Preserving honour through a woman’s body
By Maliha Zia Lari - Advocate High Court
The criminality of rape is a contentious matter in Pakistan. Already entrenched in social stigma, the offence is so closely correlated with cultural and political conditioning, that it is difficult to treat the issue as merely a legal one.
In actuality, the crime, it’s investigation and it’s prosecution all reflect a deeper cultural dynamic that ultimately results in how rape is addressed in Pakistan.
In a patriarchal culture such as Pakistan’s, women are viewed to be subordinate to men. They are not recognised as individuals but through their relationships, those of a mother, daughter, sister, wife. Rather, seen as a ‘commodity’ being transferred from one man’s home (her father’s) to another (her husband’s), a woman must therefore be protected to maintain her best possible form until lead-time.
This prevalent mindset stems from local traditions, values and practices across the country that perpetuate pigeon-holed roles for women as mere reproducers.
The concept of ownership and with it the ‘preservation’ of a woman is the crest of why men exert control over restrictions of space, mobility, and behaviour among other liberties.
This control is designed to ensure that a woman does not bring shame to her family. While she is contrastingly viewed as ‘fragile’, the weight of upholding her family’s honour starts the day a girl is born.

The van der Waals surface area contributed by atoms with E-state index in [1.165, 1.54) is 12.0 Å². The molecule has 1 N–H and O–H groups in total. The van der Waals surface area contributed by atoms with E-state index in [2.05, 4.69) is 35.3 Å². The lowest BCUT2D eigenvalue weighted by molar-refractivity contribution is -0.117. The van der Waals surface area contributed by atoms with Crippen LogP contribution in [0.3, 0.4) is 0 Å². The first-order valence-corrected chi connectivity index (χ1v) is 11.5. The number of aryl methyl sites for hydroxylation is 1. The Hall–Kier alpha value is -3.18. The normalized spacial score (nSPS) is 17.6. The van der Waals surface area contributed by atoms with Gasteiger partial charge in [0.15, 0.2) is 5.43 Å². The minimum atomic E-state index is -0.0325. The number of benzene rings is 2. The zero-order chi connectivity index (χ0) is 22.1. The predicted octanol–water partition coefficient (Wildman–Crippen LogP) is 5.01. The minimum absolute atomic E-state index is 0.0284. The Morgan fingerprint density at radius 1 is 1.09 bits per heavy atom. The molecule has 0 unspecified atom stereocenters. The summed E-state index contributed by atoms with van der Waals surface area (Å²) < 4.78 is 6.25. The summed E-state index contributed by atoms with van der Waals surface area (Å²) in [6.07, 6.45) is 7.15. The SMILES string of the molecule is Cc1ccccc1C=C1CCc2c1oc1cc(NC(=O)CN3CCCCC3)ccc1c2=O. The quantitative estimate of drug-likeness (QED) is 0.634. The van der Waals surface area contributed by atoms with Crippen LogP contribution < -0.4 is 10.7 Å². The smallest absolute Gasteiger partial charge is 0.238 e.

With such limited social standing, women often suffer the lack of financial benefits of their work, inevitably rendered as the ‘family’s’ money. In some cases, women are not allowed to work, in many others, they are unable to due to illiteracy, resulting in permanent economic handicap.
Consequently, women are unable to leave abusive relationships where they are consistently exploited without an avenue of long-term state support.
The core reason behind the rising incidence of rape in Pakistan lies within the confines of sexual objectification – violating a woman’s body for the ultimate dishonour.
This is evidenced by the punishments meted out by the illegal parallel systems such as jirgas and panchayats, that order the rape or stripping of womenwhen men in their family have committed an offence. Such systems are particularly dominant in southern Punjab, where the majority of rape cases are reported.
Furthermore, the ‘giving’ of women for retribution is a custom seen mostly in tribal areas where child marriages, forced marriages and honour killings are still widespread.
Almost inherently then, the society equips itself with tools of misogyny to overpower it’s women. Until societal norms, and subsequently attitudes do not change, Pakistani women will continue living lives bereft of human dignity.
COVER PHOTO AND ILLUSTRATIONS: Soofia Says